Singlehood is for the first time in history is now a bigger pool of women than married women. And women are choosing marriage later and later in life. I've been obsessed with Rebecca Traister's new book, ALL THE SINGLE LADIES, which I picked up on a whim while traveling. I have been savoring every chapter and insight ever since.

What has hit me lately is the ownership within myself to BE SINGLE. And it's not "still single", meaning the point is to NOT be single but for the moment I am. Like an unlucky situation you are hoping changes very soon. It sounds obvious and simplistic but I don't think it is. At least hasn't been for me and the last group of women that attended my BUSTING THE GOOD GIRL workshop on LA. We spoke about the subtle difference in relating to yourself that way. One feels like you're waiting for someone to come along and pick you from the bench for their kickball team..."Oh you're STILL not on a team yet?" versus just owning the fact that your life is busy, you are really fulfilled, incredibly happy, and you're not going to hook up with just anyone who comes knocking just to check off that box.

To be honest, it takes a LOT to proudly own being single as a woman. It feels like a false affirmation technique you tell yourself when you have lost. "No, it's ok. I WANTED to lose." But that's NUTS! And not even true. But it can feel like it. The pressure is from outside and within. And it takes something to not fold or apologize or make excuses. To OWN this is a very conscious choice, one that I am making based on what I want, what is important to me, and who I want to become. Does it mean I am ANTI-having a boyfriend? Not in the least. But there's a bar, a standard in myself where compromising is not interesting or worth it. At one time it was. It was more unconscious but the need to have a boyfriend, to be IN a relationship was a void that MUST be filled. Having NO boyfriend was somehow worse than having a mediocre one. Which I've had many of. Now THAT'S nuts. But so ingrained. And that's why at the moment, I'm having an epiphany of sorts about "singlehood".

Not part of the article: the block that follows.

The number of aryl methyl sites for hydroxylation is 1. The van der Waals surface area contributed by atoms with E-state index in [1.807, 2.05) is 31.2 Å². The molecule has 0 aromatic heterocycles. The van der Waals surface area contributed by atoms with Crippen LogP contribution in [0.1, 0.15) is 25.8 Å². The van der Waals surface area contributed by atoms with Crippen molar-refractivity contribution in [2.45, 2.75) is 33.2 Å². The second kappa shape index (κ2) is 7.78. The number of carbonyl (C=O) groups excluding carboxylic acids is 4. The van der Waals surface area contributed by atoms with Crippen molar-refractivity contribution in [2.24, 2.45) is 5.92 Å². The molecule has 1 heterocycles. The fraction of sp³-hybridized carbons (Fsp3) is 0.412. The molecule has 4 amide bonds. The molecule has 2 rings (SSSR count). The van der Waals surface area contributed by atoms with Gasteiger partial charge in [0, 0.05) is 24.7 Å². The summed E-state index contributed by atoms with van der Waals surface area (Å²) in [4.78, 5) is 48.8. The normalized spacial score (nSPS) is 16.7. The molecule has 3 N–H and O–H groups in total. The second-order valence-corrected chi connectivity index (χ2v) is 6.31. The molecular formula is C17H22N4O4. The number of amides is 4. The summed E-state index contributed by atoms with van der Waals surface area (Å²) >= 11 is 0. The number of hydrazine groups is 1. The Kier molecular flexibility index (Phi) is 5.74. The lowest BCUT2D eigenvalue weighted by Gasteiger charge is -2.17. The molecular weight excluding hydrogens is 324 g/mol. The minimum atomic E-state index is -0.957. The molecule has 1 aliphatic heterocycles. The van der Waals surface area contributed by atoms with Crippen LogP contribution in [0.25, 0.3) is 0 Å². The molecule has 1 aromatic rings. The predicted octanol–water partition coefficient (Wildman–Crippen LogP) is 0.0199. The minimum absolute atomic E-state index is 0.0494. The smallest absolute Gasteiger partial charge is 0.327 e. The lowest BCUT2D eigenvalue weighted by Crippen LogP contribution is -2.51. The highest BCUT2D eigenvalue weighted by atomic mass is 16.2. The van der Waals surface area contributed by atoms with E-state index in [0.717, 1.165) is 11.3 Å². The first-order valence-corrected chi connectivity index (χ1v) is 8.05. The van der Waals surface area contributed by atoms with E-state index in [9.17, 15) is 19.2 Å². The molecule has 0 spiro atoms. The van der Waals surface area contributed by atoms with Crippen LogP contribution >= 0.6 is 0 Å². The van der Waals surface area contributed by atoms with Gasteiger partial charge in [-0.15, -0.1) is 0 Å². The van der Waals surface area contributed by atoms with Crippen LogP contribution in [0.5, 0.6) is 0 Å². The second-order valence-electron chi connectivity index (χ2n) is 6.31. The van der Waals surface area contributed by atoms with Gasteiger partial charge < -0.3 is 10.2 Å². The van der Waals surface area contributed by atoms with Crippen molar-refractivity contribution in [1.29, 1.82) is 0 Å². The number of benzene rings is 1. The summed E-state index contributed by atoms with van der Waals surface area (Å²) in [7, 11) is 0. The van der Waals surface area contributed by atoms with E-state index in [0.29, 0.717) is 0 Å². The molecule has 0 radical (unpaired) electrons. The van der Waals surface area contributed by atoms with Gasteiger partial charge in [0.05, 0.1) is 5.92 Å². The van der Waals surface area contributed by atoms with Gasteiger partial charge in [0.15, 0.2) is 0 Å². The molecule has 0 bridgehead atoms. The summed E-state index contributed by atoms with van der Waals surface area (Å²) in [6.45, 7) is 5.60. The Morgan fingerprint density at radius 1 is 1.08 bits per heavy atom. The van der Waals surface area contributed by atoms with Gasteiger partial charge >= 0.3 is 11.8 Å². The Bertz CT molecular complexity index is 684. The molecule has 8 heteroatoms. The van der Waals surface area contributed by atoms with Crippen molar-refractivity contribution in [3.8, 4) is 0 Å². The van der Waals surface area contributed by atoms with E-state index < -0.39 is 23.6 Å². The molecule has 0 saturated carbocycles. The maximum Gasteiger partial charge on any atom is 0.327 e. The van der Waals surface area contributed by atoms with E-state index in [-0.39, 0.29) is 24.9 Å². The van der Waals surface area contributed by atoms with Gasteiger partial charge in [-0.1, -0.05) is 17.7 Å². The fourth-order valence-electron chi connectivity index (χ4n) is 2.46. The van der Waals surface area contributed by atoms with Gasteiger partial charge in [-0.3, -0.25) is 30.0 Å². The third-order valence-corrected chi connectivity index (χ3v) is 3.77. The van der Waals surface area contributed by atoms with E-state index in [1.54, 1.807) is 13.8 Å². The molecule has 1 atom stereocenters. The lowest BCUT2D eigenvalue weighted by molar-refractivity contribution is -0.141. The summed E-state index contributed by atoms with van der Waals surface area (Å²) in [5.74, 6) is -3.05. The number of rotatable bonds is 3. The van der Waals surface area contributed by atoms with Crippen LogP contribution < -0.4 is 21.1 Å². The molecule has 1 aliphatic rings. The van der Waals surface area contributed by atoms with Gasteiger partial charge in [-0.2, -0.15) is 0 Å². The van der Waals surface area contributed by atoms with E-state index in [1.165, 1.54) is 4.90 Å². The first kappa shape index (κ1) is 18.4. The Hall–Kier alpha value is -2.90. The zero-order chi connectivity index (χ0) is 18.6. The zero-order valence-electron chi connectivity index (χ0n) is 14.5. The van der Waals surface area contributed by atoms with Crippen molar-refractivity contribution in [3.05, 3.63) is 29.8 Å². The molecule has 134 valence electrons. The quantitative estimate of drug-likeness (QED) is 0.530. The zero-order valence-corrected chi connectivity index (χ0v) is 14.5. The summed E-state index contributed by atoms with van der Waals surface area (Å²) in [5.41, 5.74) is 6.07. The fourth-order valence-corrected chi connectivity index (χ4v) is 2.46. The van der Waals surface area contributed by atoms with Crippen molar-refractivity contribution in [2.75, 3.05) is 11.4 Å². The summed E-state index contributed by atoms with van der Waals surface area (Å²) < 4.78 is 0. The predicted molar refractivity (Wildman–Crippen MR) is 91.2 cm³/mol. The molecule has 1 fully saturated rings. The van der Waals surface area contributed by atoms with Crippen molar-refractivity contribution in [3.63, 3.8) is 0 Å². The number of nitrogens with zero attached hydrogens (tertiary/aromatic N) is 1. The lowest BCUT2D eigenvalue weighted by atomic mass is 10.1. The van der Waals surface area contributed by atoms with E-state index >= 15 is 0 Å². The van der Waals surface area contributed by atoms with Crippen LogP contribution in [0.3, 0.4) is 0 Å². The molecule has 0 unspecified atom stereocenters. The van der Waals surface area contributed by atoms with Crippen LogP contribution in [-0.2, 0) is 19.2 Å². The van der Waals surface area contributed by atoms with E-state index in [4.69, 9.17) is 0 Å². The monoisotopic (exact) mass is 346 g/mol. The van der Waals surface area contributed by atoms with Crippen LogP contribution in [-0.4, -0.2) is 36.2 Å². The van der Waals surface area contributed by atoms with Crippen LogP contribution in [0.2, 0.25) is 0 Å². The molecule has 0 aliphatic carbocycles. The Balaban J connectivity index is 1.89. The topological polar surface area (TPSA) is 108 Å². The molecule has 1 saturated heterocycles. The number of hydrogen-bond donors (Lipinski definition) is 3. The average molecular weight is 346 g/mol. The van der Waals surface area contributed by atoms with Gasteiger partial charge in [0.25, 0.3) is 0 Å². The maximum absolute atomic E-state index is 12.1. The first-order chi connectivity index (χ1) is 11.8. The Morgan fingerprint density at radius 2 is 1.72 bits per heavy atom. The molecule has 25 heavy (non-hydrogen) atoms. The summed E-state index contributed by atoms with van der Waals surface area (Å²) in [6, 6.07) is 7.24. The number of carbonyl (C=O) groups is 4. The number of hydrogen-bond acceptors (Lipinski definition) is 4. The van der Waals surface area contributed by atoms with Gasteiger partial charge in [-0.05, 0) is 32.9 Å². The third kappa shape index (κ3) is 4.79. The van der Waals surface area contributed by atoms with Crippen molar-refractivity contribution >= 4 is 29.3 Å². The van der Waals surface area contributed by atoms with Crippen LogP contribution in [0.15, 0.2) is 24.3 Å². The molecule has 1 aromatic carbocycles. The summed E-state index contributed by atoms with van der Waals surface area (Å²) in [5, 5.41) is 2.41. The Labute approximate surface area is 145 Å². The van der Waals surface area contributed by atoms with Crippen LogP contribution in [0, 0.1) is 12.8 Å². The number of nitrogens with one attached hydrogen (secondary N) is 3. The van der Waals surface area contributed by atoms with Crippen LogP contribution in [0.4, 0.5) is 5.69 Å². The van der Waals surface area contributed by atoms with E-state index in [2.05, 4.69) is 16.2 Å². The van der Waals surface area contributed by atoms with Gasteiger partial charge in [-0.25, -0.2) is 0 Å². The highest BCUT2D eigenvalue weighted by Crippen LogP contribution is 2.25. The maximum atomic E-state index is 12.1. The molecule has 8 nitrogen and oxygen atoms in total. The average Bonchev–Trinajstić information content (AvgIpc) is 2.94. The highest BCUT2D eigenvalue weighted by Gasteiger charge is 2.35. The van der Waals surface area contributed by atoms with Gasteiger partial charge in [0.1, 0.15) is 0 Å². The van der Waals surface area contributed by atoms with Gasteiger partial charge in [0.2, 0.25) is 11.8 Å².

When I post photos now on Facebook my mind starts churning out the familiar critiques of what my life must look like, and oddly a fear of being seen that something is WRONG sneaks in, there MUST be a reason I'm "still single"...what could it be? Not being approached every single time I enter a bar or movie theater or Starbucks at some point does trigger the fear that I'm not "pickable". What is wrong with me? Why am I not date-able? So and so is always on dates. Then the comparisons start...oh well maybe I should be more like this or that. Ugggg. Pretty insidious stuff. Now I went to therapy and read those books too...yes, sometimes it's that we're pushing intimacy and vulnerability away. Or we're secretly angry and mistrust men. That's always a possibility and on me to figure out my different motives for everything I do. But of course those are not the only reasons why someone would chose to be single. Single isn't "wrong" and the reasons why someone chooses singlehood aren't from a lack or problem. But THOSE beliefs run deeeeeeep. It's quite possible a woman chooses to stay single simply because she prefers to not be in a sexual relationship. Boom.